On the way to town there's this field full of sheep. Sometimes they're shorn, sometimes they're fluffy, and sometimes they're gone. I don't know if the owner buys and sells them, or if he keeps them put up for a week or two for shearing. But mostly, they're out in the field. Lately, I've noticed an addition: a guard dog.
fascinated by working animals. How they are born and/or socialized to know
their job, with some human training help for certain duties. I got a
picture of this canine today on the way home.
Usually, he's inside the fence, but today he was out. He wasn't far from his flock, though.
were just on the other side of that driveway. You may think this fella
has it easy, watching after a couple of sheep. But there are more that
those few along the fence!
first I thought this was a Great Pyrenees, even though I know they're
much fluffier and heavier. I also thought this dog would round up the
sheep and herd them to different pastures. If what my estranged BFF
Google told me is correct, he just guards them from predators. Not a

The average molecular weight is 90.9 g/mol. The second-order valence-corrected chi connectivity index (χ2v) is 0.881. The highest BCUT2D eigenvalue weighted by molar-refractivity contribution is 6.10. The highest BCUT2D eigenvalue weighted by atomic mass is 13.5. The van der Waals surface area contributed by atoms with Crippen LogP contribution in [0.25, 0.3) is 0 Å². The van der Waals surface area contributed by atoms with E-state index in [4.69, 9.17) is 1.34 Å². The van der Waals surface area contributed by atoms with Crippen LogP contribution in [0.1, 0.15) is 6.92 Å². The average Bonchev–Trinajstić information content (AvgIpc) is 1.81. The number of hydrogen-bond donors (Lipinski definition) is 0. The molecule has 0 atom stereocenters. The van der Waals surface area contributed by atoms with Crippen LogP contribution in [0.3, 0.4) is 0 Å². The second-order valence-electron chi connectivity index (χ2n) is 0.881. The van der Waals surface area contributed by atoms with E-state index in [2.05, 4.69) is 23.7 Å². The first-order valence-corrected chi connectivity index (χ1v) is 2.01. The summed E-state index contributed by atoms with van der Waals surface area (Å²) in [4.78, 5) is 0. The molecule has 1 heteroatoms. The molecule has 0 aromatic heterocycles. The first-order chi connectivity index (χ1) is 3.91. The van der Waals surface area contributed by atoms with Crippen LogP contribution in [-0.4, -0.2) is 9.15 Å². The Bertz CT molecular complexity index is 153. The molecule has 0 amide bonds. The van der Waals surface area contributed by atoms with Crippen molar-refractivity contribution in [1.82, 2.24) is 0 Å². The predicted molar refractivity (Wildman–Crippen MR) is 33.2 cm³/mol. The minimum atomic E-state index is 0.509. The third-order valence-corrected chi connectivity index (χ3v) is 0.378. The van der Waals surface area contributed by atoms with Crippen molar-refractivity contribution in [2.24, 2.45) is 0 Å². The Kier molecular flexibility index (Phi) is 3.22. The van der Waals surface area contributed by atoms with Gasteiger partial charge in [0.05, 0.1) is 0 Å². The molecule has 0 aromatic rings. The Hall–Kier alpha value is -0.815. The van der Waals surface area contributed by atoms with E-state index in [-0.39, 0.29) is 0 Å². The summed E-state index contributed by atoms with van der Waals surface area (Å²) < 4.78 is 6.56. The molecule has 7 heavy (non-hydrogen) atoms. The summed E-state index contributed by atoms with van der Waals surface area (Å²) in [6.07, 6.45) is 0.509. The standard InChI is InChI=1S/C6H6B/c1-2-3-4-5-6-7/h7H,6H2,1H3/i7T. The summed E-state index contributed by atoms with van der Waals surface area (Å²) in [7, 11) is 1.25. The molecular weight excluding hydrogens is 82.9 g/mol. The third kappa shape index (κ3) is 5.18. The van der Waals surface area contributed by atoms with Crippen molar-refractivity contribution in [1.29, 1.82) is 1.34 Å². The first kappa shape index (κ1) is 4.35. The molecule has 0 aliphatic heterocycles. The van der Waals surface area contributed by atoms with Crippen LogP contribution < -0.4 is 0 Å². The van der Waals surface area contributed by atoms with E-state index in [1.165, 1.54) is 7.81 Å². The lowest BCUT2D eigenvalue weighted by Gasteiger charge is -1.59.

member of the herding class, but the guardian class. Who knew? Learn
something every day!
The best I can tell, this is an Akbash dog.
I could be way off, but by looking at pictures and descriptions, that's
the best I came up with. Heh, heh. He's probably just a stray mutt that
I've romanticized into a working dog. If my hunch is correct, though,
he cost a pretty penny. Here's a link to a farm that sells such beasts.
found it interesting that a person can't train these dogs to guard
livestock. They learn it from other dogs. AND the kind of livestock
they'll guard depends on the kind they were raised with! In the
description, it said some dogs will EAT the chickens, but other dogs
will GUARD the chickens. That's what we need right there. A guard dog to
keep the neighbor mutts from eating our chickens.
Not for $1400, though! You can buy a lot of replacement chickens for $1400.